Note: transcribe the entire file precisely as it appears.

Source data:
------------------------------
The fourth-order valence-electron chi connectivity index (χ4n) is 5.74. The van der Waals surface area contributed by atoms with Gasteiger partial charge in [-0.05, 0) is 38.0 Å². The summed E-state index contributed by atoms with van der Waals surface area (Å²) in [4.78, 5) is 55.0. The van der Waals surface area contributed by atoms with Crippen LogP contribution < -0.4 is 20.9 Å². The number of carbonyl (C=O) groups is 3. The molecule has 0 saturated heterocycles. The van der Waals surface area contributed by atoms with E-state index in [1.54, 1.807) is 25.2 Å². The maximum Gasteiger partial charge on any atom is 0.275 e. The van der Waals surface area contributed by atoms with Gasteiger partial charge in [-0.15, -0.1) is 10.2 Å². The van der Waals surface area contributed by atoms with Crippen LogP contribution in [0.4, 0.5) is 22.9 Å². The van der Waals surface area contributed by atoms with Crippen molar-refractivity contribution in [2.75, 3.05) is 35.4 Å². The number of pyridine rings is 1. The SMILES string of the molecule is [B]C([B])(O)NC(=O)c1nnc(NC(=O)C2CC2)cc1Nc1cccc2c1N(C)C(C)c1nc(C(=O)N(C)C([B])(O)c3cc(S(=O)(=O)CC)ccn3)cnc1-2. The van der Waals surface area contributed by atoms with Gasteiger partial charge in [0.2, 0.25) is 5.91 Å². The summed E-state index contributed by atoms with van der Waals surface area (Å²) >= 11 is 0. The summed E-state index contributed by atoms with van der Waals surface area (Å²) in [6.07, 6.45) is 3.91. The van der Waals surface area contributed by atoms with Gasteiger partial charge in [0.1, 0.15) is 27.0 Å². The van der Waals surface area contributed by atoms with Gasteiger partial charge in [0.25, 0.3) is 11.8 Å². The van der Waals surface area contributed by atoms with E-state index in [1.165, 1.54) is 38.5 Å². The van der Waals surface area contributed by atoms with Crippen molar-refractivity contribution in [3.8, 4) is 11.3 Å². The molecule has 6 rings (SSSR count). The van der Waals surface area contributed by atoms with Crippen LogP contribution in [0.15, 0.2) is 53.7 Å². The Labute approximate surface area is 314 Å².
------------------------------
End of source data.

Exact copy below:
The fourth-order valence-electron chi connectivity index (χ4n) is 5.74. The van der Waals surface area contributed by atoms with Gasteiger partial charge in [-0.05, 0) is 38.0 Å². The summed E-state index contributed by atoms with van der Waals surface area (Å²) in [4.78, 5) is 55.0. The van der Waals surface area contributed by atoms with Crippen LogP contribution < -0.4 is 20.9 Å². The number of carbonyl (C=O) groups is 3. The molecule has 0 saturated heterocycles. The van der Waals surface area contributed by atoms with E-state index in [1.54, 1.807) is 25.2 Å². The maximum Gasteiger partial charge on any atom is 0.275 e. The van der Waals surface area contributed by atoms with Gasteiger partial charge in [-0.15, -0.1) is 10.2 Å². The van der Waals surface area contributed by atoms with Crippen LogP contribution in [0.4, 0.5) is 22.9 Å². The van der Waals surface area contributed by atoms with Crippen molar-refractivity contribution in [2.75, 3.05) is 35.4 Å². The number of pyridine rings is 1. The SMILES string of the molecule is [B]C([B])(O)NC(=O)c1nnc(NC(=O)C2CC2)cc1Nc1cccc2c1N(C)C(C)c1nc(C(=O)N(C)C([B])(O)c3cc(S(=O)(=O)CC)ccn3)cnc1-2. The van der Waals surface area contributed by atoms with Gasteiger partial charge in [0.2, 0.25) is 5.91 Å². The summed E-state index contributed by atoms with van der Waals surface area (Å²) >= 11 is 0. The summed E-state index contributed by atoms with van der Waals surface area (Å²) in [6.07, 6.45) is 3.91. The van der Waals surface area contributed by atoms with Gasteiger partial charge in [0.1, 0.15) is 27.0 Å². The van der Waals surface area contributed by atoms with Gasteiger partial charge in [0.25, 0.3) is 11.8 Å². The van der Waals surface area contributed by atoms with E-state index in [1.165, 1.54) is 38.5 Å². The van der Waals surface area contributed by atoms with Crippen molar-refractivity contribution in [3.8, 4) is 11.3 Å². The molecule has 6 rings (SSSR count). The van der Waals surface area contributed by atoms with Crippen LogP contribution in [0.15, 0.2) is 53.7 Å². The Labute approximate surface area is 314 Å².